original source : https://android.jlelse.eu/schedule-tasks-and-jobs-intelligently-in-android-e0b0d9201777
In the modern application development, it is very common for our application to perform tasks asynchronously and scope of them are outside the application’s life-cycle like downloading some data or updating network resources. In some situations we also have to do some work but it is not required to do it right now. To schedule background work, Android introduced several APIs which we can use wisely in our applications.
Selecting a proper scheduler can improve application performance and battery life of the device.
Android M also introduced Doze mode to minimize battery drain while user has been away from device for a period of time.
There are several APIs available to schedule tasks in Android:
- Alarm Manager
- Job Scheduler
- GCM Network Manager
- Firebase Job Dispatcher
- Sync Adapter
Problems with Services
Services allows you to perform long-running operations in the background. Running services in the background is very expensive for the battery life of the device.
Services are especially harmful when it continuously uses device resources even when not performing useful tasks. Above problem increased when those background services are listening for different system broadcasts (like CONNECTIVITY_CHANGE or NEW_PICTURE etc.).
Schedule task in lifetime of your app
When application is running and we want to schedule or run a task at a specific time then it is recommended to use Handler class in conjunction with Timer and Thread. Instead of using Alarm Manger, Job Scheduler etc. it is easier and much more efficient to use Handler.
Schedule task outside the lifetime of your app
AlarmManager provides access to system-level alarm services. This give a way to perform any operations outside the lifetime of your application. So you can trigger events or actions even when your application is not running. AlarmManager can startup a service in future. It is used to trigger a PendingIntent when alarm goes off.
Registered alarms are retained while the device is asleep (and can optionally wake the device up if they go off during that time), but will be cleared if it is turned off and rebooted.
“We should only use AlarmManager API for tasks that must execute at a specific time. This does not provide more robust execution conditions like device is idle, network is available or charging detect.”
Use Case: Let’s say we want to perform a task after 1 hour or every 1 hour. In this case AlarmManager works perfectly for us. But this API is not suitable in a situations like perform the above task only when network is available or when device is not charging.
google android docs https://developer.android.com/training/scheduling/alarms.html
This is the chief among all the mentioned scheduling options and perform the background work very efficiently. JobScheduler API which was introduced in Android 5.0(API level 21).
This API allows to batch jobs when the device has more resources available or when the right conditions are met. All of the conditions can be defined when you’re creating a job. When the criteria declared are met, the system will execute this job on your application’s JobService. JobScheduler also defers the execution as necessary to comply with Doze mode and App Standby restrictions.
Batching job execution in this fashion allows the device to enter and stay in sleep states longer, preserving battery life. In general this API can be used to schedule everything that is not time critical for the user.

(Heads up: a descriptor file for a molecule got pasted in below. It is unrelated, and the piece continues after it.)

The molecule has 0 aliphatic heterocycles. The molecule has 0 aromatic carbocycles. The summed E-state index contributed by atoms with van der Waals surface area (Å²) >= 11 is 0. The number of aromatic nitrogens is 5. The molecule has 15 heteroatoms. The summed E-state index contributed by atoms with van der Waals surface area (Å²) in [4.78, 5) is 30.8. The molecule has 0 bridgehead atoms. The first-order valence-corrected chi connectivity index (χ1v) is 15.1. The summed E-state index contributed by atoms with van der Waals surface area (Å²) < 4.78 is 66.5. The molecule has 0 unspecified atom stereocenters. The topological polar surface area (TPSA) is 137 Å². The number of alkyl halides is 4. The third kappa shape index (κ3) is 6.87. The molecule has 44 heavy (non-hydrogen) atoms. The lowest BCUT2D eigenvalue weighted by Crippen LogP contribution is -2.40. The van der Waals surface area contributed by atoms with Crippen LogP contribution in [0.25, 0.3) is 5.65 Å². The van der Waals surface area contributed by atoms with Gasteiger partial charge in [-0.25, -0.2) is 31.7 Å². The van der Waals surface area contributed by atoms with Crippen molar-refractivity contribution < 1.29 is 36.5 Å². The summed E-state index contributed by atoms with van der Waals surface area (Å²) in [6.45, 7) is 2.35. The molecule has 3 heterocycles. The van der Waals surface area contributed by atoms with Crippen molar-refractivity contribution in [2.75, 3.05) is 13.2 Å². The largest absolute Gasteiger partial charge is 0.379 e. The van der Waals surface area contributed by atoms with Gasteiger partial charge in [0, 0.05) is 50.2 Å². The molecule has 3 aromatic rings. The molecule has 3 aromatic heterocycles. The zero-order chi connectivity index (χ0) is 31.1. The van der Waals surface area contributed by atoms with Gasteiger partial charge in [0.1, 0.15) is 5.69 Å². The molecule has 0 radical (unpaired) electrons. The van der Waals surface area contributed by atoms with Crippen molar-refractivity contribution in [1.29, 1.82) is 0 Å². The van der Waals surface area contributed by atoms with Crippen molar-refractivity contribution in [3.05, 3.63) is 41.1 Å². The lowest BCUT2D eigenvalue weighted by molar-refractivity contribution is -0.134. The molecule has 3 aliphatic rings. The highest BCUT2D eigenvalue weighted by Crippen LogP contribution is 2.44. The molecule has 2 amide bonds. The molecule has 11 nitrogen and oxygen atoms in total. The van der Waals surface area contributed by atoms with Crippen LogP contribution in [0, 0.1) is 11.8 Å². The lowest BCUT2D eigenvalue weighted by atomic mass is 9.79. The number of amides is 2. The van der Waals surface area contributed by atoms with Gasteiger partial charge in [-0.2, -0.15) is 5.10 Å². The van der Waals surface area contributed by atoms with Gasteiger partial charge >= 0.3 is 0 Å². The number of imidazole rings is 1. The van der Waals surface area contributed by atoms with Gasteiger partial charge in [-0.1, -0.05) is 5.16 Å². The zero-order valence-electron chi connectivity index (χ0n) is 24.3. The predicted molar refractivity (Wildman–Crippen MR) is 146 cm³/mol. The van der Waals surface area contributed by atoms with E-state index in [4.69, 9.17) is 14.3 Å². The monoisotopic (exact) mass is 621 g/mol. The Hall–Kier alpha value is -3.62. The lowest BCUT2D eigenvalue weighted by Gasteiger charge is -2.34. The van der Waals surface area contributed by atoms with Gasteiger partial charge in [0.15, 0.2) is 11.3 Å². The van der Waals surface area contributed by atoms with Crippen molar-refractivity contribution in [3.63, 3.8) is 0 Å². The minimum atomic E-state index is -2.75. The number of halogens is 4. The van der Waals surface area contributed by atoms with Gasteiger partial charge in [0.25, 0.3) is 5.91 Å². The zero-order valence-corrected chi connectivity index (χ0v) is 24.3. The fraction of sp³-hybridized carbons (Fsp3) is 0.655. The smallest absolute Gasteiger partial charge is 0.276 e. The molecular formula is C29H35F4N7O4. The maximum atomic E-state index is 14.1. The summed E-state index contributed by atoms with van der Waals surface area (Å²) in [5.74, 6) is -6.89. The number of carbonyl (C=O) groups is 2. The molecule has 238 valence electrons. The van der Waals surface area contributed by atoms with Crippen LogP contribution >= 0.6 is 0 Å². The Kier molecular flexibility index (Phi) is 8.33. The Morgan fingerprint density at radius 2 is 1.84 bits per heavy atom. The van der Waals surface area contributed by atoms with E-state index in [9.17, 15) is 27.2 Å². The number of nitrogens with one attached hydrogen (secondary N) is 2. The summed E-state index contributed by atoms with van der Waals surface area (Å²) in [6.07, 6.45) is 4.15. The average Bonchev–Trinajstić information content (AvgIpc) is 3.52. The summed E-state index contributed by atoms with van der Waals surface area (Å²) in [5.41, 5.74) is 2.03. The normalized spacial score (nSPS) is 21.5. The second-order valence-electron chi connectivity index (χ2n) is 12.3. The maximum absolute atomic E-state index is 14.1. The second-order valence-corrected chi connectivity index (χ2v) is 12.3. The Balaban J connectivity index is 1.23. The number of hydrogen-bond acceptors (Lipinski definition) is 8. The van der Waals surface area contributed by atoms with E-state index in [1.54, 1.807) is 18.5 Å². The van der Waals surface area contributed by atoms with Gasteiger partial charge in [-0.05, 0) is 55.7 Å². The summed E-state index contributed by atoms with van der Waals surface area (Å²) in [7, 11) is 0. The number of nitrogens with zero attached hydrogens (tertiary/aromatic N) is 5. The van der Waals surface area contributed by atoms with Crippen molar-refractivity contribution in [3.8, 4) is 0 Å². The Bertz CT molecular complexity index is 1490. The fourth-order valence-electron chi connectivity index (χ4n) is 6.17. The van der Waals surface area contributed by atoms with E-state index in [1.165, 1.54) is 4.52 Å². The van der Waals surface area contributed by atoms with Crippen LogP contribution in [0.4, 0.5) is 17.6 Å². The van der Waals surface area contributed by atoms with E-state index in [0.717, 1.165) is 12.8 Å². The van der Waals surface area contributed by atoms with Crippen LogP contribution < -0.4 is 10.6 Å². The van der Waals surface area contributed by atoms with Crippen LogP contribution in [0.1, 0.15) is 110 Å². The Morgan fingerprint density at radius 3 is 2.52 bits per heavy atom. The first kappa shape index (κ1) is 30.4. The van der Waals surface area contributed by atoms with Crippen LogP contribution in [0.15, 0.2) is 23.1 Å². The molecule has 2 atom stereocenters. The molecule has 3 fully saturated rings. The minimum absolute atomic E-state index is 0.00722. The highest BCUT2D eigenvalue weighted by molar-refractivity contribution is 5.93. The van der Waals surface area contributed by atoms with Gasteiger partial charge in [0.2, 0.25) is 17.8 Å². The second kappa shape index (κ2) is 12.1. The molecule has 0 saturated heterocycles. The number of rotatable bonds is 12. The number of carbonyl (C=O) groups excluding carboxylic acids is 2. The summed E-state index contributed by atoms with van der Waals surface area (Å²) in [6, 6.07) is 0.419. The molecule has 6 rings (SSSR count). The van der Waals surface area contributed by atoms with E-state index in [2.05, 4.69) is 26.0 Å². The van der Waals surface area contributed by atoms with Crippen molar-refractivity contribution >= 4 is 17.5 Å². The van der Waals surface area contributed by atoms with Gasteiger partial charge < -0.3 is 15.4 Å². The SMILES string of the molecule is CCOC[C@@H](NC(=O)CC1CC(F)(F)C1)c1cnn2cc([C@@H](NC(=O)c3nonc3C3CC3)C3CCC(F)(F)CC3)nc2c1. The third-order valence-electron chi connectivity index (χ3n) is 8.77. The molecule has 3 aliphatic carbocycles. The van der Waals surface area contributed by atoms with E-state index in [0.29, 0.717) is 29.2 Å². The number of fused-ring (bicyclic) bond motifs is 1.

GCM (Google Cloud Messaging) Network Manager has all the schedule features from JobScheduler. GCM Network Manager is also meant for performing repeated or one-off, non-imminent work while keeping battery life in mind.
It is used to support backward compatibility and can also use below Android 5.0 (API level 21). From API level 23 or higher, GCM Network Manager uses the framework’s JobScheduler. GCM Network Manager uses the scheduling engine inside Google Play services so this class will only work if the Google Play services is installed on the device.
Google has strongly recommended for GCM users to upgrade to FCM and instead use Firebase Job Dispatcher for scheduling any tasks.
The Firebase JobDispatcher is also a library for scheduling background jobs. It is also used to support backward compatibility (below API level 21) and works on all recent versions of Android (API level 9+).
This library will also works when running device do not have Google play services installed and wants to schedule a job in the application. In this condition this library internally uses AlarmManager. If Google Play service is available on the device then it uses the scheduling engine inside Google Play services.
Tip: It uses AlarmManager to support API levels <= 21 if Google Play services is unavailable.
For the device running on API level 21, it uses JobScheduler. This library also has the same framework so there is no change in functionality.
Sync adapters are designed specifically for syncing data between a device and the cloud. It should be only use for this type of task. Syncs could be triggered from data changes in either the cloud or device, or by elapsed time and time of day. The Android system will try to batch outgoing syncs to save battery life and transfers that are unable to run will queue up for transfer at some later time. The system will attempt syncs only when the device is connected to a network.
Wherever possible, it is advised via Google to use JobScheduler, Firebase JobDispatcher, or GCM Network Manager.
In Android N (API level 24), the SyncManager sits on top of the JobScheduler. You should only use the SyncAdapter class if you require the additional functionality that it provides.